Honor Fraser Gallery is pleased to present rare, unique artists’ books by Alexis Smith from the 1970s for the Survey section at Art Basel Miami Beach 2017.
For over forty years, Alexis Smith has been constructing intellectually rigorous, visually engaging, and emotionally moving artists’ books, collages, and installations. Born in Los Angeles in 1949, Smith was raised on literature, pulp novels, and Hollywood cinema. Her works from the late 1960s through the 1970s distill these influences into intimate artists’ books and delicate collages with text on paper. The space of her small collages grew to architectural proportions when she brought painted backgrounds, vinyl cutouts, found objects, and framed collages together in immersive installations in the 1980s and 1990s.
After graduating from the University of California, Irvine in 1970, Smith moved to Venice, CA where she still maintains a studio. The first public exhibition of Smith’s work was Southern California: Attitudes 1972, organized by Barbara Haskell for the Pasadena Art Museum. For this exhibition, Smith created a reading room with a selection of her bound and boxed handmade books and portfolios. Thirteen of the books that Smith made during the 1970s have remained in her personal collection. Rarely exhibited and in pristine condition, five of the books will be presented by Honor Fraser Gallery at Art Basel Miami Beach 2017. The remaining eight books will be presented electronically.
In the same way that films are created through a series of images, each successive page of Smith’s books reveals a narrative of influences on the young artist. In Clues and Souvenirs (1971–72), one of the five books on display, Smith interweaves a transcribed essay on photography, photographs, a courtroom scene from a murder mystery, mementos from a trip to Europe, comic strip clippings, claim tickets, and imprints of kisses in a folio folder smeared with finger paints. The final pages feature spray painted outlines of the artist’s hands reminiscent of ancient wall paintings. Cumulatively, the book speaks to the impressions and markers of individual identity.
Smith’s books will be presented alongside a reproduced wall painting the artist used in her early installation Hello Hollywood (1980), illuminating her move from small books and collages to room-sized installations. In this way, the larger installations can be seen as architecturally scaled pages into which viewers may wander and become immersed in Smith’s narratives, both physically and psychologically.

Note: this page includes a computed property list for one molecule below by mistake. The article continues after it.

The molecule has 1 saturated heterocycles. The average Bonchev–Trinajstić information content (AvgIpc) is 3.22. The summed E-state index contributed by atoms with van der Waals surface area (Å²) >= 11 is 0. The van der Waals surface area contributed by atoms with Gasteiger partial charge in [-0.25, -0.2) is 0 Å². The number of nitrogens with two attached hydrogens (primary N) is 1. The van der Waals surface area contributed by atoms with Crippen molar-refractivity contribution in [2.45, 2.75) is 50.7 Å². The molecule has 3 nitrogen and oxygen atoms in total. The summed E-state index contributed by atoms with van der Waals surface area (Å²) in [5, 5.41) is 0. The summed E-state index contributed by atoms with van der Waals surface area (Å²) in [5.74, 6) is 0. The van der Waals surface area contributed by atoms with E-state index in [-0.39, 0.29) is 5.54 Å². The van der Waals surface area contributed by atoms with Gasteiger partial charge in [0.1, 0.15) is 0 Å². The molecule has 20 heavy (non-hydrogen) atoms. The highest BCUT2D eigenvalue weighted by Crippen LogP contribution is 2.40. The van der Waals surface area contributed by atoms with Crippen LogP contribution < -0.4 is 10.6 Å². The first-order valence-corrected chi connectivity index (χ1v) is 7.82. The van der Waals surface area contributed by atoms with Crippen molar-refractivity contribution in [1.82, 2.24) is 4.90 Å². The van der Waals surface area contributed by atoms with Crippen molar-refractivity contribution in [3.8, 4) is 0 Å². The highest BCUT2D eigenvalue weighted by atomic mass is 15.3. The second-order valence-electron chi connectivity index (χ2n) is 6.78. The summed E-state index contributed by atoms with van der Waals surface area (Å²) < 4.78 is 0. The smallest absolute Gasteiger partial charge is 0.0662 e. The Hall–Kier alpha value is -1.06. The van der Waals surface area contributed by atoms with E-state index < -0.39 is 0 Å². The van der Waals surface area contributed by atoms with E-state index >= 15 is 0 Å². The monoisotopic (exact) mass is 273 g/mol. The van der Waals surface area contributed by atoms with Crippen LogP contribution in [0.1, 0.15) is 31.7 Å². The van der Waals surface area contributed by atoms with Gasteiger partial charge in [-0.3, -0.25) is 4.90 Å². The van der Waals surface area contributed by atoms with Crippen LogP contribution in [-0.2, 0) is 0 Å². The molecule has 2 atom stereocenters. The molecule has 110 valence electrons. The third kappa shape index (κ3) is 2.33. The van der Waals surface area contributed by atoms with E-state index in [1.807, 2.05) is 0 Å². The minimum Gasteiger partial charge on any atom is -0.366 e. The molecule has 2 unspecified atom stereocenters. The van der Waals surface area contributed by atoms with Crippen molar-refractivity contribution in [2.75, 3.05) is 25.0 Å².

Alexis Smith was born in 1949 in Los Angeles, where she lives today. She received a BA from University of California, Irvine in 1970. One person exhibitions of Smith’s work have been mounted at the Frederick R. Weisman Museum of Art, Malibu, CA (forthcoming 2018); Athenaeum Music & Arts Library, La Jolla, CA (2015); University of Wyoming Art Museum, Laramie, WY (2003); Museum of Contemporary Art, San Diego, CA (2000); Wexner Center for the Arts, Columbus, OH (1997); J. Paul Getty Museum, Los Angeles, CA (1997); Whitney Museum of American Art, New York, NY (1991); and Museum of Contemporary Art, Los Angeles, CA (1991). Her work has been included in nearly 200 thematic exhibitions including Los Angeles: A Fiction, Astrup Fearnley Museet, Oslo, Norway (2016); Drawing in L.A.: the 1960s and 70s, Los Angeles County Museum of Art, Los Angeles, CA (2014); Under the Big Black Sun: California Art 1974-1981, Museum of Contemporary Art, Los Angeles, CA (2011); and elles@centrepompidou, Centre Georges Pompidou, Paris, France (2009). Smith has completed several major public commissions, including a mural for the Las Vegas Central Library; terrazzo floors at the Jerome Schottenstein Center at The Ohio State University, Columbus, OH; and a site-specific installation for The Stuart Collection, University of California, San Diego in La Jolla, CA. Her work is included in public collections such as the Museum of Modern Art, New York, NY; Walker Art Center, Minneapolis, MN; Los Angeles County Museum of Art, Los Angeles, CA; High Museum of Art, Atlanta, GA; and Whitney Museum of American Art, New York, NY.